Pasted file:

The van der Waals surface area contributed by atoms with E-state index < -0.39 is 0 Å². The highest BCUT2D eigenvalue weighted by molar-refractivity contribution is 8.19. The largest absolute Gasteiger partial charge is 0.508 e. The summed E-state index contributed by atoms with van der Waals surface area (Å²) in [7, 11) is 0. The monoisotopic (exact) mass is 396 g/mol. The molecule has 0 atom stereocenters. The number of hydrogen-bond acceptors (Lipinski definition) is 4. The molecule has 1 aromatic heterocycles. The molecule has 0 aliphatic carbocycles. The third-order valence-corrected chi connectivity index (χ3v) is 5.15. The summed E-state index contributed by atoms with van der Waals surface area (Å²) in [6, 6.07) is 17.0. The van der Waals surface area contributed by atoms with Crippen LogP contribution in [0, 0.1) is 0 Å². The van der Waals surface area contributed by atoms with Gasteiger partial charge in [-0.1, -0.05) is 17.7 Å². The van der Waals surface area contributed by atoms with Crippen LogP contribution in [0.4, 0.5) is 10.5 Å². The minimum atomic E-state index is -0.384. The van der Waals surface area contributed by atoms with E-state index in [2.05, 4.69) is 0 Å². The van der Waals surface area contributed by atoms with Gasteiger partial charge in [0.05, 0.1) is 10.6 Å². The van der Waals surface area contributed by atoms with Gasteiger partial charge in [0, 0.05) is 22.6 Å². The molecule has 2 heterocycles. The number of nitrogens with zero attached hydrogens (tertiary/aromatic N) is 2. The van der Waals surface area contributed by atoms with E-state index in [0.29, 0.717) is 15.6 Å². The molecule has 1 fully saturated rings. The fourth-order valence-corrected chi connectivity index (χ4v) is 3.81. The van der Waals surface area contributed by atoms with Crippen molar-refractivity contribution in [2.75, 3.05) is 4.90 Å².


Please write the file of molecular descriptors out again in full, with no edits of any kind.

The van der Waals surface area contributed by atoms with E-state index < -0.39 is 0 Å². The highest BCUT2D eigenvalue weighted by molar-refractivity contribution is 8.19. The largest absolute Gasteiger partial charge is 0.508 e. The summed E-state index contributed by atoms with van der Waals surface area (Å²) in [7, 11) is 0. The monoisotopic (exact) mass is 396 g/mol. The molecule has 0 atom stereocenters. The number of hydrogen-bond acceptors (Lipinski definition) is 4. The molecule has 1 aromatic heterocycles. The molecule has 0 aliphatic carbocycles. The third-order valence-corrected chi connectivity index (χ3v) is 5.15. The summed E-state index contributed by atoms with van der Waals surface area (Å²) in [6, 6.07) is 17.0. The van der Waals surface area contributed by atoms with Crippen LogP contribution in [0, 0.1) is 0 Å². The van der Waals surface area contributed by atoms with Gasteiger partial charge in [-0.1, -0.05) is 17.7 Å². The van der Waals surface area contributed by atoms with Crippen LogP contribution in [0.4, 0.5) is 10.5 Å². The minimum atomic E-state index is -0.384. The van der Waals surface area contributed by atoms with E-state index in [2.05, 4.69) is 0 Å². The van der Waals surface area contributed by atoms with Gasteiger partial charge in [0.05, 0.1) is 10.6 Å². The van der Waals surface area contributed by atoms with Gasteiger partial charge in [0, 0.05) is 22.6 Å². The molecule has 2 heterocycles. The number of nitrogens with zero attached hydrogens (tertiary/aromatic N) is 2. The van der Waals surface area contributed by atoms with E-state index in [0.29, 0.717) is 15.6 Å². The molecule has 1 fully saturated rings. The fourth-order valence-corrected chi connectivity index (χ4v) is 3.81. The van der Waals surface area contributed by atoms with Crippen molar-refractivity contribution in [2.75, 3.05) is 4.90 Å².